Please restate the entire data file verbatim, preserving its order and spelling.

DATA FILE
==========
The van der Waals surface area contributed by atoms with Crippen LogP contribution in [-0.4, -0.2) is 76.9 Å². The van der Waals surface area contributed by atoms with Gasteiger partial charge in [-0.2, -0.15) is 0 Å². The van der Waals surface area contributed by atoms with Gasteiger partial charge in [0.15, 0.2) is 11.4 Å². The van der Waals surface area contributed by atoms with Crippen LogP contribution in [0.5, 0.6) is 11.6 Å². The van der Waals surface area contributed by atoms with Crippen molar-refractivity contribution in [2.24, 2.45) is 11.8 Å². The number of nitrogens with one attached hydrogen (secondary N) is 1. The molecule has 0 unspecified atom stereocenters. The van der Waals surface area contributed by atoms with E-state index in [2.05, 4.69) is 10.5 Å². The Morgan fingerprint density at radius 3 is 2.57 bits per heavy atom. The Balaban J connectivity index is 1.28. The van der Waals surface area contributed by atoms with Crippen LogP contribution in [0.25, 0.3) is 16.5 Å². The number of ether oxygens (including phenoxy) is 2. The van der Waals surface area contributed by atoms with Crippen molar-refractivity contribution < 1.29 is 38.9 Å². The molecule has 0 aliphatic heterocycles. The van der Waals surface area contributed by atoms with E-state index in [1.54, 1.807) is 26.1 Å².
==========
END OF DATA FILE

The van der Waals surface area contributed by atoms with Crippen LogP contribution in [-0.4, -0.2) is 76.9 Å². The van der Waals surface area contributed by atoms with Gasteiger partial charge in [-0.2, -0.15) is 0 Å². The van der Waals surface area contributed by atoms with Gasteiger partial charge in [0.15, 0.2) is 11.4 Å². The van der Waals surface area contributed by atoms with Crippen LogP contribution in [0.5, 0.6) is 11.6 Å². The van der Waals surface area contributed by atoms with Crippen molar-refractivity contribution in [2.24, 2.45) is 11.8 Å². The number of nitrogens with one attached hydrogen (secondary N) is 1. The molecule has 0 unspecified atom stereocenters. The van der Waals surface area contributed by atoms with E-state index in [2.05, 4.69) is 10.5 Å². The Morgan fingerprint density at radius 3 is 2.57 bits per heavy atom. The Balaban J connectivity index is 1.28. The van der Waals surface area contributed by atoms with Crippen LogP contribution in [0.25, 0.3) is 16.5 Å². The number of ether oxygens (including phenoxy) is 2. The van der Waals surface area contributed by atoms with Crippen molar-refractivity contribution < 1.29 is 38.9 Å². The molecule has 0 aliphatic heterocycles. The van der Waals surface area contributed by atoms with E-state index in [1.54, 1.807) is 26.1 Å².